This week, Cosmopolitan magazine published an article about a BYU sophomore “fighting the sex ban at BYU.” This story (and several that have followed) mentioned that it was finding a group called Young Mormon Feminists that galvanized her to action.
This sensationalized story misrepresents the character and mission of YMF and in so doing harms our work. As its founder, I’d like to set the story straight.
Young Mormon Feminists was organized in 2012 as a safe space for younger Mormons navigating issues of faith and feminism. We are not affiliated with BYU. We are not an on-campus club, nor do we have any official ties to BYU. At the same time, neither are we banned from campus as some stories have implied.
YMF seeks to support meaningful dialogue with the BYU community around issues impacting women, including but not limited to modesty rhetoric, sexual violence, racism, women’s role in the LDS Church, sexism in the workplace and higher education, and religious freedom. We host this blog, a Facebook group, and a Twitter feed. Each Monday night, we hold “Feminist Family Home Evening” off campus in Provo as well as in many locations across the country to provide a space where young people can share perspectives and learn. Our participants include highly observant LDS Church members as well as those in faith transition.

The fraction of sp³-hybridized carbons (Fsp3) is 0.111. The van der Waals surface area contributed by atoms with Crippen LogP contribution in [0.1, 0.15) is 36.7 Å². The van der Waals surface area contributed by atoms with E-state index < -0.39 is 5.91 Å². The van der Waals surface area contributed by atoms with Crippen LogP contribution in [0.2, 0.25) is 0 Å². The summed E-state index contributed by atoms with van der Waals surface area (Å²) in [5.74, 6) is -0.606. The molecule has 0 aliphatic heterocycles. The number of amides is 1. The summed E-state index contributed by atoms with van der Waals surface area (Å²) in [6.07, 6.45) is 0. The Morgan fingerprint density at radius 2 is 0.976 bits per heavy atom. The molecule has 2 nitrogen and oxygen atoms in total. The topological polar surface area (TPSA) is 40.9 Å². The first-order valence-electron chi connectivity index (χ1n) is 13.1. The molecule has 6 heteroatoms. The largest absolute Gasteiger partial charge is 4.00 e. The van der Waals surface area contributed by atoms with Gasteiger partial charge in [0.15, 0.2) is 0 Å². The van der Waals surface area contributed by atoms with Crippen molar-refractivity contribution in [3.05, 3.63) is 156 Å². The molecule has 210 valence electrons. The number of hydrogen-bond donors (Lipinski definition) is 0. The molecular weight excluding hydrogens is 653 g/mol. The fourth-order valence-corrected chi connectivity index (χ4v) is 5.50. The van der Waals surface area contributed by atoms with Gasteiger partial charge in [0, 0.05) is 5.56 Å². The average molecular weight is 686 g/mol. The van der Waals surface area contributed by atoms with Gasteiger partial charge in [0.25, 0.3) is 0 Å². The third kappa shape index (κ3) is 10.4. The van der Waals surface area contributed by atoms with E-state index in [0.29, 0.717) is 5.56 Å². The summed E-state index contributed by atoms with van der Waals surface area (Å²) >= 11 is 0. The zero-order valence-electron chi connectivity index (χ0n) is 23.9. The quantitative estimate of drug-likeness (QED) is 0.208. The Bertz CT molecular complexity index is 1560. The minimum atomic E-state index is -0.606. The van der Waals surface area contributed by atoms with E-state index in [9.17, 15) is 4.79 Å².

There are no organized efforts by YMF, or by any individuals that I know of, to challenge BYU’s policy regarding the law of chastity.
The enforcement of sexual chastity through the BYU campus honor code is a difficult subject and that enforcement has disproportionate impacts on women. But sensationalizing this issue does not help us. Rather than a story about one BYU student’s sexual choices, it would be nice to see the media cover the broader issues BYU’s Mormon feminists are tackling. At the very least, the media could cover how BYU’s policies relating to chastity negatively affect queer students, who are not allowed to hold their partner’s hand, on or off campus, without fear of discipline including expulsion.
Anyone interested in participating in or observing Mormon feminists’ endeavors for equality with an eye towards understanding and not just page clicks will thus see that we are more than a titillating news story about BYU’s restrictions on premarital sex, and I hope our readers of all stripes will keep that in mind.